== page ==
Posted by: jeannineatkins | April 14, 2010

Big Night for Salamanders

Yesterday I went to the Hitchcock Center for the Environment in Amherst, MA to hear my friend Sarah Lamstein talk about her new picture book, Big Night for Salamanders. Sarah read her book, projecting its images on a screen so it would be easy for us to follow the pictures. The book is told from two points of view, and Sarah made her voice fast for the boy’s section and slow for the salamander’s.

Sarah offered a lot of background on the habits of amphibians and the occasional reptile or mammal
and posed great questions for little ones. After making sure the children understood that a vernal pool was water that only appears in spring, and showing us before –water—and after—dry land – pictures, Sarah asked, “Would a fish like to live in a vernal pool?”


“And why would a salamander want to lay egg in a place where there weren’t any fish?”

You get it, yes? Those hungry hungry fish. Sarah showed us gorgeous slides of eggs in jelly masses and salamanders at various stages. The children hunted for plastic yellow-spotted salamanders in the miniature woodland Sarah set up with dried leaves and logs, making the hiding of the salamanders, except on one rainy night in spring, come alive.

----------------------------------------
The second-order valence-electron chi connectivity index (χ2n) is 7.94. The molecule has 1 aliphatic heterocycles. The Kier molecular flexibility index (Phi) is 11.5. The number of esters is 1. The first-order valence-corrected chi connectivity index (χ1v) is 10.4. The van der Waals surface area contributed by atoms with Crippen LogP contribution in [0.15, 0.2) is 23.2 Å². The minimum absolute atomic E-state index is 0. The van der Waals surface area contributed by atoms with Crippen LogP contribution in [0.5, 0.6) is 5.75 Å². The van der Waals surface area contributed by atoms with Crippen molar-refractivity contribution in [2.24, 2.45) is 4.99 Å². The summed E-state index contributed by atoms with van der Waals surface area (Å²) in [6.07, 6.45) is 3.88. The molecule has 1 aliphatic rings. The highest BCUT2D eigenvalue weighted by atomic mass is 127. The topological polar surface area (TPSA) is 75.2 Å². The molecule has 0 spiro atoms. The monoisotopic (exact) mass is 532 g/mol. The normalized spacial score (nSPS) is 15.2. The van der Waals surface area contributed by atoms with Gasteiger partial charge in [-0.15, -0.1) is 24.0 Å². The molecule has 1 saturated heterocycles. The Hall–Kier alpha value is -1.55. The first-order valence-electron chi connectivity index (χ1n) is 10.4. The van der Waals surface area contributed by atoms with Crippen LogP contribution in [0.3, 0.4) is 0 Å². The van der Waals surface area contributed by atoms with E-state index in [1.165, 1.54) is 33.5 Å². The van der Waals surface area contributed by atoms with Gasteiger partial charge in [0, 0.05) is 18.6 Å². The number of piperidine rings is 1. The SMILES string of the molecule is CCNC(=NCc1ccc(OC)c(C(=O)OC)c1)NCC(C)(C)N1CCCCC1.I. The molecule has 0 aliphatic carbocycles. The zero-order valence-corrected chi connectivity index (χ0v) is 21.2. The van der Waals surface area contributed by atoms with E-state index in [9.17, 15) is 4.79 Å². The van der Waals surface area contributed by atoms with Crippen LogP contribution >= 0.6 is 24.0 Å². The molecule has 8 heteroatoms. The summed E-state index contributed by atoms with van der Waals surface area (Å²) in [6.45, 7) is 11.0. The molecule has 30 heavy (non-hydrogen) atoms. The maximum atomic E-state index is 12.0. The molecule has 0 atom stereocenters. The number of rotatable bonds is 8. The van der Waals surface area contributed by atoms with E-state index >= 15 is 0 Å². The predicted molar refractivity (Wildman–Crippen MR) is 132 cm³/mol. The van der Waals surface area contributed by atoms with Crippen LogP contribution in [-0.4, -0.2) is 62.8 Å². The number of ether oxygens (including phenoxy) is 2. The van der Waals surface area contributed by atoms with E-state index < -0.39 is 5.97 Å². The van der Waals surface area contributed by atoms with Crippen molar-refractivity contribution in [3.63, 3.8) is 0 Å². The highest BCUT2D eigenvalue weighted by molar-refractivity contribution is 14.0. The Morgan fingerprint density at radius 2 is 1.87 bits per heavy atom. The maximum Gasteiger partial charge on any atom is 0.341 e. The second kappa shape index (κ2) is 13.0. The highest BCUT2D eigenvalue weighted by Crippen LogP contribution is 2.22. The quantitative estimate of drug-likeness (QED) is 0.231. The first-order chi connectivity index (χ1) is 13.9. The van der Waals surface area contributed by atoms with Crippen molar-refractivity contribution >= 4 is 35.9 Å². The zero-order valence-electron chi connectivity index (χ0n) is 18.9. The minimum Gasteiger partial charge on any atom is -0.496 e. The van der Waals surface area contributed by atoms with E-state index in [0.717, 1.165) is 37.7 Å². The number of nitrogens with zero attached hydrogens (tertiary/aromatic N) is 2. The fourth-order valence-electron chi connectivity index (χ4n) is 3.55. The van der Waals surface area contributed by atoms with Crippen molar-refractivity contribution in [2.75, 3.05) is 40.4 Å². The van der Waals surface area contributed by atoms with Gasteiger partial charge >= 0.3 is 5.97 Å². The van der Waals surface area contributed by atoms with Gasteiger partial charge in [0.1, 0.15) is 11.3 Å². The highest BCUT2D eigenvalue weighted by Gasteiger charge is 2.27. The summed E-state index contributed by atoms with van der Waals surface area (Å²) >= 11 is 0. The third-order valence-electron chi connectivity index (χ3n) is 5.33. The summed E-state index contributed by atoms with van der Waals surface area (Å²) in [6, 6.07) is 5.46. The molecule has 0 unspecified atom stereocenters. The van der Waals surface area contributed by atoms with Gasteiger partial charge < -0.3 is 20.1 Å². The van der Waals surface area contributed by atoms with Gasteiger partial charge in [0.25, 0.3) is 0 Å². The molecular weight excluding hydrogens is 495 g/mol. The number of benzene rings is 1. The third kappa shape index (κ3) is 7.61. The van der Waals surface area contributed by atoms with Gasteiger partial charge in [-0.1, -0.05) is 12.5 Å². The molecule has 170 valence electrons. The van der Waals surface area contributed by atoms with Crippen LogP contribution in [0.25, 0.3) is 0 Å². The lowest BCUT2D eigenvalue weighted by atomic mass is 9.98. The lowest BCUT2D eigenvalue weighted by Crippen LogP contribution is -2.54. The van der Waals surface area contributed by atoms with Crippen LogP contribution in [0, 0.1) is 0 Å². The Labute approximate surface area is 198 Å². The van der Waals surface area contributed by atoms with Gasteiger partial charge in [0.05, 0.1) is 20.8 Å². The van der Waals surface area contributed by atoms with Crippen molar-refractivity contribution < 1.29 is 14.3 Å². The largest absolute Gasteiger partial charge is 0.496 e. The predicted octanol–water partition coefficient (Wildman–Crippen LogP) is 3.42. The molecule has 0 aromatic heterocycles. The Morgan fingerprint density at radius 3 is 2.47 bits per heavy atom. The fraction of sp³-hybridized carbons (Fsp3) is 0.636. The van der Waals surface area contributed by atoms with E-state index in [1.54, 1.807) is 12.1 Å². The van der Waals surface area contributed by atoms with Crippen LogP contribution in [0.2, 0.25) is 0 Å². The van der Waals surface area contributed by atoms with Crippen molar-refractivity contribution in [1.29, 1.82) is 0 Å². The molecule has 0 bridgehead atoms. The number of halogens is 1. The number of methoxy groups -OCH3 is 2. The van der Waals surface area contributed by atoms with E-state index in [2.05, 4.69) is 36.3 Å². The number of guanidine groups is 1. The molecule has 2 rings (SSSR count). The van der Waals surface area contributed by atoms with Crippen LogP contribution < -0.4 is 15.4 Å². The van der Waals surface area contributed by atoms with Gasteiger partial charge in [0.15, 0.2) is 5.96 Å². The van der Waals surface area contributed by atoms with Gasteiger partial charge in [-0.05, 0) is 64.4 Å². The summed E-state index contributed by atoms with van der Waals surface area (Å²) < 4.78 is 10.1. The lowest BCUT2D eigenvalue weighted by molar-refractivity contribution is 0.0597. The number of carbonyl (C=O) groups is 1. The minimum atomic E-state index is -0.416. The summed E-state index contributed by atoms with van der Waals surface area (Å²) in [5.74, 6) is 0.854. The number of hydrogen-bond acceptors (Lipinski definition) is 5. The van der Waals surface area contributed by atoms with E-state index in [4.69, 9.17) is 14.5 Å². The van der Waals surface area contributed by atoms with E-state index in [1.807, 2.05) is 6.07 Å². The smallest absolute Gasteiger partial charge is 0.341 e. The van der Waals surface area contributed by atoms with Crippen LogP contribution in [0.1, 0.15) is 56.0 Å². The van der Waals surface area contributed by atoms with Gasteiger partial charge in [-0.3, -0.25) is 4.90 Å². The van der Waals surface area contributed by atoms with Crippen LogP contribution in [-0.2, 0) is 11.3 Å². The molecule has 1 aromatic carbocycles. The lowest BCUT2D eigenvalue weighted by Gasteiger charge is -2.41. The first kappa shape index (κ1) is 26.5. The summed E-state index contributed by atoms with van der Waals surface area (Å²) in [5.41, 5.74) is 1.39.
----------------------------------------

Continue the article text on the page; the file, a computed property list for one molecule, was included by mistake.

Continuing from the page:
I liked Daniel, who immediately wanted Sarah to read the book again, and two-year-old Sasha, who mentioned in passing to a time, “when I was a salamander.” And when Sarah announced she was going to tell a joke, Sasha broke into peals of appreciative laughter before Sarah had a chance to start. It was a lovely time.



  1. Oh, what springtime fun. Sarah is visiting with our elementary school at the end of the month, and I can tell the kids are in for a treat!

  2. I must drop a congrats to Sarah! We’re Vermont College alums.

  3. Oh, this made me smile. I remember when I was a salamander, too.

  4. Sarah is such a pro, asking the greatest questions, and providing amazing photos. And the whole event was a reminder of the many tales and profound knowledge that go past the edges of one slim book.

  5. I have so much Vermont College envy! The greatest people seem to be there.

  6. Those were the good old days.

  7. Look at those gorgeous pictures! Sounds like it was a squirmy good time.

  8. It was not only lovely for me that Jeannine was there, it was lucky for the Hitchcock Center’s educational director, Ted Watt, who, realizing the scope of Jeannine’s work relating to the natural world, became overjoyed.
    “Girls Who Looked Under Rocks is a wonderful book!” he crowed.
    Sarah Lamstein

  9. Sarah, your generosity knows no bounds.

  10. How wonderful. Sasha’s laughter at the word “joke” made my night, somehow.

  11. It sounds like it was a great event. I was hoping to get there, but work prevented it. Glad you were there for Sarah!

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